Six Sources of Conflict at Work

Wendy Loewen

workplace conflict, conflict resolution, leadership, management, workplace culture

I love optical illusions. It’s fascinating to watch an image shift from one thing to another, depending on your perspective. Optical illusions use colour, light, and patterns to mislead our brains into creating an image that does not match the image in front of us. Workplace conflict can sometimes be like an optical illusion, where what we see is not a full representation of the reality.

Recently it struck me that interpersonal conflict is heavily influenced by the larger structure of an organization. Sometimes individuals in conflict become a lightning rod for larger issues in the workplace. This is why leaders and conflict resolution practitioners should treat interpersonal workplace conflict as a means to understand the deeper conflict themes that may be present within the larger organization.

In ACHIEVE’s consulting work, we are often asked to help resolve conflict between individuals. Typically, our support is requested when a conflict is impairing the organization’s ability to meet operational goals or when their public image is in jeopardy.

Interpersonal conflict is heavily influenced by the larger structure of an organization.

Although these workplace conflicts are often presented to us as interpersonal issues, we have found that larger systemic issues are often at the root of the problem. Like an optical illusion, what seems like interpersonal conflict at first glance may be caused or exacerbated by issues with the organizational structure.

Six Sources of Conflict

Here are six common sources within an organization that may lead to interpersonal conflict:

  1. Lack of role clarification

Conflict can emerge when it is unclear who is responsible for what task or what part of a project. Clear job descriptions and expectations can reduce this contributor to conflict.

  1. Poor processes

Often poorly constructed processes and procedures can create conflict. To avoid this pitfall, it is helpful to regularly review your procedures and policies to ensure they support teamwork and collaboration.

  1. Communication problems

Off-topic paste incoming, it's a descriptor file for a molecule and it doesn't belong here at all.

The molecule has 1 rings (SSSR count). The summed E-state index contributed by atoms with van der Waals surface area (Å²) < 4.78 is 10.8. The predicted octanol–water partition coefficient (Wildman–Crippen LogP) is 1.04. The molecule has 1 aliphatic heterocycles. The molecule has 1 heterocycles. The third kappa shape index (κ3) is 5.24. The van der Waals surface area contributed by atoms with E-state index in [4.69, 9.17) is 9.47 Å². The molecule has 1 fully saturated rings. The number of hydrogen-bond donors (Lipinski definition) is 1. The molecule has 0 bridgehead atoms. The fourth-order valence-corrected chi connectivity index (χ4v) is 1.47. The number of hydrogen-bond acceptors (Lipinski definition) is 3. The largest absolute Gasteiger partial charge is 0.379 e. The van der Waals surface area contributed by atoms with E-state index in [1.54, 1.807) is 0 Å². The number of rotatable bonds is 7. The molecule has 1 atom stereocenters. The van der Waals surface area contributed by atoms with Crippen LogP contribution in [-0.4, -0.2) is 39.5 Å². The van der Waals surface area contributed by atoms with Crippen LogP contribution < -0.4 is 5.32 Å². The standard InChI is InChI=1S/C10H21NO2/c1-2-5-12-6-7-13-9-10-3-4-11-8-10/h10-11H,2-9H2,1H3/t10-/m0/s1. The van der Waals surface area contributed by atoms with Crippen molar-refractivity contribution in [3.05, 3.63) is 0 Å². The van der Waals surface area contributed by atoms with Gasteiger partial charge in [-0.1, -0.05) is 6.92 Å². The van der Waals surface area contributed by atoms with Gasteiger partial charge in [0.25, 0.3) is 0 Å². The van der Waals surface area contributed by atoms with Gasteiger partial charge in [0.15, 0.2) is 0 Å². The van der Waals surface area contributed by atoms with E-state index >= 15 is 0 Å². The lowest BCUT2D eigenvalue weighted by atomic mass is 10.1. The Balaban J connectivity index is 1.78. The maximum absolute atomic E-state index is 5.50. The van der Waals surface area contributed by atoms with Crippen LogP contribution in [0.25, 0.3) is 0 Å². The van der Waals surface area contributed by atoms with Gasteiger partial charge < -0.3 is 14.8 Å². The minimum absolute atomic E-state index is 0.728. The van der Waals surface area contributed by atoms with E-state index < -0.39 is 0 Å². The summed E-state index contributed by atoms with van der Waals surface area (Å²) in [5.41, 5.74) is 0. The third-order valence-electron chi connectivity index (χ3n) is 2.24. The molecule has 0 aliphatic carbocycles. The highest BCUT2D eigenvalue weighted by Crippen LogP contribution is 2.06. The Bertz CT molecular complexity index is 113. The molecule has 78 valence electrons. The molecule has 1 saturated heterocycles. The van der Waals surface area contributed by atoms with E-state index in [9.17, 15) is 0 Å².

This is a common contributor to conflict and can occur among all levels of staff. Keeping communication channels open and having a culture where questions are welcomed will go a long way in mitigating this contributor to conflict.

  1. Lack of performance standards

When performance and quality standards are not clear, individuals quickly sort out their own personal expectations around work quantity and quality. This can put them at odds with others whose standards are different. Leadership and management should be fair, clear, and consistent in articulating performance standards.

  1. Lack of resources

If employees have to compete for resources, whether it’s managerial support, tools, equipment, or financial resources, the stage is set for competition and conflict. Asking employees what’s needed and then providing it (if possible) will build a spirit of collaboration rather than competition.

  1. Unreasonable time constraints

Workplace conflict can occur when coworkers are not aware of the steps involved and the time others need to complete their portion of a task or project. As a result, they may expect more of each other than is reasonable. Taking time to consider job design and cross-training employees can work to mitigate this contributor to conflict.

There is no simple solution to workplace conflict, but one thing we can do is be proactive and critical of our organizational systems.

According to CPP Global’s report, “Workplace Conflict and How Business Can Harness It To Thrive,” 85% of employees at all levels deal with conflict to some degree. This reality indicates that we should anticipate conflict – and, more importantly, we should have a plan to respond. There is no simple solution to workplace conflict, but one thing we can do is be proactive and critical of our organizational systems.

The next time you are faced with an interpersonal conflict in your workplace, ask yourself:

  • Are our roles clear?
  • Do our processes and procedures support collaboration?
  • Have we clearly communicated performance standards?
  • Have we provided the necessary support and resources?
  • Do we clearly communicate reasonable timeframes for tasks?

Don’t let the appearance of interpersonal conflict hide what other organizational factors might be contributing to the situation. Let’s remember that what presents as one thing, might actually be the result of something else. This knowledge can help us understand and address a deeper problem as we strive to create and maintain a healthy workplace.


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Author: Wendy Loewen
Managing Director, ACHIEVE Centre for Leadership

Wendy is the co-author of ACHIEVE’s book, The Culture Question: How to Create a Workplace Where People Like to Work. The book is available on our website.

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